Allow Tunisian human rights activists to speak with EU institutions!

Amnesty International EU Office Press Release
Allow Tunisian human rights activists to speak with EU institutions!

(Brussels, 12 July) The European Union must press Tunisia to stop the harassment of human rights activists who are trying to bring the country’s human rights record to the EU’s attention, Amnesty International said today. The organization is particularly concerned at a recent move by the Tunisian authorities to amend a law criminalizing the advocacy of foreign bodies such as EU institutions, initiated after Tunisian human rights activists visited Madrid and Brussels in May.

The amendments to Article 61bis of the Tunisian Penal Code criminalize the undermining of the country’s “economic security” by contacting foreign institutions and organizations. The amendments were rushed through Tunisia’s lower house of parliament after Tunisian human rights activists met with EU parliamentarians and officials, in Madrid and Brussels, to talk about the human rights situation in their country. The amendments will come into force following the signature of Tunisia’s president, Zine El ‘Abidine Ben ‘Ali.

The EU must not let these amendments come into force. It is totally unacceptable that a country in the EU’s neighbourhood prevents its own citizens from visiting and speaking to European institutions and organizations that are working for the improvement of human rights around the world,” said Nicolas Beger, the director of Amnesty International’s EU office.

In the Amnesty International report, Independent Voices Stifled in Tunisia the full extent to which Tunisia is stifling independent civil society is exposed. Tactics routinely used by the Tunisian authorities against human rights activists include the infiltration of human rights groups by state authorities, which in many cases has led to their complete take-over by government supporters. Several human rights organizations have been effectively prevented from officially registering, leaving them in legal limbo for long periods in which they are unable to meet or operate legally under Tunisian law.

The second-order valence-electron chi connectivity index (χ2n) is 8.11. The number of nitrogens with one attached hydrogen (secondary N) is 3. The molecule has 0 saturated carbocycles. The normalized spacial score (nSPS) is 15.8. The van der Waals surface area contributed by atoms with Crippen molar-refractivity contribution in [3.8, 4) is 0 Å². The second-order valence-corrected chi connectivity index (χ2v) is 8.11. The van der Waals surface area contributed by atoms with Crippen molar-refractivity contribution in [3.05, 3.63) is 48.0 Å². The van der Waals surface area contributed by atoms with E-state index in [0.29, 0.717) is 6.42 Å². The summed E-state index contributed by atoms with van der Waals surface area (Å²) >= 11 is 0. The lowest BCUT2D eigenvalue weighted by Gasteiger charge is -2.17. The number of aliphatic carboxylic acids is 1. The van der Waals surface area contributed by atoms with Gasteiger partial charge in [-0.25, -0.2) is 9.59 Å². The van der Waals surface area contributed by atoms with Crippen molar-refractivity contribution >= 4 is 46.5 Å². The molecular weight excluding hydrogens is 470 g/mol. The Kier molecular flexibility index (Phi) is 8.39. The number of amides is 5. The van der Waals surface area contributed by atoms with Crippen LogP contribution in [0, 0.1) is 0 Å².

Amnesty International has also documented a series of incidents against independent voices in the country, ranging from physical assault to prosecution of activists based on trumped-up charges. All these events have occurred while Tunisia has been engaged in negotiations that would grant the country advanced status in its relationship with the EU.

The EU plays a crucial rule in pressing the Tunisian authorities to stop the harassment and intimidation of human rights activists and government critics immediately. If Tunisia wants to enjoy the benefits of closer cooperation with the EU, then the Tunisian government should allow its citizens to enjoy the freedom of communicating with European institutions and organizations,” concluded Beger.

For further comment/background and interviews:
Amnesty International EU Office (Brussels):
Tel: 32-2-502 1499/32-2-548 2773
Email: [email protected]